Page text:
I'm just back from Scotland on vacation and can't help but note a brand story that came up again and again during my visit. Mars' Mars Bar -- popular enough in Scotland to have spawned the renowned deep fried Mars Bar -- has rebranded as "Believe" in the UK for the 2006 World Cup season. Mostly, the change is aimed at fueling hopes for England's bid for the championship, in a year in which they're thought to have a chance. (See Web site here.) But the "Believe" bars are being marketed in Scotland, too, where the favorite pastime is rooting for England's opponent. (Scotland failed to qualify for the World Cup.) Again and again, I heard people express outrage at the slight. Most said they'd stopped buying the candy in protest. One shopkeeper said he'd been trying to stock bars without the "Believe" branding. T-shirts with a send-up of the controversy, reading "Believe? Ma Arse" are reportedly selling like crazy.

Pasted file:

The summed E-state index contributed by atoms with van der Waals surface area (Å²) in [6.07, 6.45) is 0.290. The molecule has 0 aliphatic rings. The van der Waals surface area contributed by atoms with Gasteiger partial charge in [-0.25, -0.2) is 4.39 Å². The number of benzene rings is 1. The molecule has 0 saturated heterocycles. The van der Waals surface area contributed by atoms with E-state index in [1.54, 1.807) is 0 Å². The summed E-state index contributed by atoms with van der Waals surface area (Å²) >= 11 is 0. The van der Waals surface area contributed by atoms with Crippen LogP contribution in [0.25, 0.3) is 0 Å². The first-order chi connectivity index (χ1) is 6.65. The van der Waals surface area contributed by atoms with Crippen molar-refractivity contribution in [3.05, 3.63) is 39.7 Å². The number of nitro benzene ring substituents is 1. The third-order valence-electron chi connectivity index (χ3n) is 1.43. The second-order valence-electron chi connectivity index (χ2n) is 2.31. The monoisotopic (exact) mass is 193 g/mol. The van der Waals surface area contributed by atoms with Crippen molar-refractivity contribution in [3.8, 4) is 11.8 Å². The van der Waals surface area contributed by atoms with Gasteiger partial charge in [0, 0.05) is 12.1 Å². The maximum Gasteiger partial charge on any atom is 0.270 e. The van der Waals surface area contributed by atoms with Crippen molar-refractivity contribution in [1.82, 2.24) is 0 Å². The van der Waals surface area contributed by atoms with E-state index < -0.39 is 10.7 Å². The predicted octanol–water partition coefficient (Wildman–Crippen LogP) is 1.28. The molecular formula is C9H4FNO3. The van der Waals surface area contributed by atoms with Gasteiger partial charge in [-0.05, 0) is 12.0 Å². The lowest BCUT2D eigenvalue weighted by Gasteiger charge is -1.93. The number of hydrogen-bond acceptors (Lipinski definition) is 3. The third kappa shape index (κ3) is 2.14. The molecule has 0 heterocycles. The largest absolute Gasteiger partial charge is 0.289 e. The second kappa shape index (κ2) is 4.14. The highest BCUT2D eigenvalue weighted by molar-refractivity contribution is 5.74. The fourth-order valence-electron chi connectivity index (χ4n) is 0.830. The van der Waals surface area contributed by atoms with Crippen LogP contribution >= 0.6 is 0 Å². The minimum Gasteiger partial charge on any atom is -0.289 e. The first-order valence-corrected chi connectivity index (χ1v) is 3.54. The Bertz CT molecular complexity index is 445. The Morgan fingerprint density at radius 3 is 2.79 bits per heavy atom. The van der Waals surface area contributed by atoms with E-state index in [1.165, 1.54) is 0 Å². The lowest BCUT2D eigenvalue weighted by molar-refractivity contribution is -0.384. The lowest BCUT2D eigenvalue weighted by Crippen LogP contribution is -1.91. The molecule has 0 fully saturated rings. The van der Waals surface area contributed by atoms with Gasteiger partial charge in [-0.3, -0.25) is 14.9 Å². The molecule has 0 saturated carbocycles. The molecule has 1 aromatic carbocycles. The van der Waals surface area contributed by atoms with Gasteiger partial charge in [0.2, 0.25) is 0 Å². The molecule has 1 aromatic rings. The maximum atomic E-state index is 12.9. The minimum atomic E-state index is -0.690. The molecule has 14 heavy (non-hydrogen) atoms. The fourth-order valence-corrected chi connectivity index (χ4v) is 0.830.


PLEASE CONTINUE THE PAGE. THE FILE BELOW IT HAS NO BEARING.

Yes, England is a much bigger market, but why rebrand in such a way as to alienate Scotland (and Wales and Northern Ireland)? And knowing the Scots, they're certain to hold a grudge well beyond when the candy changes back to its previous name.
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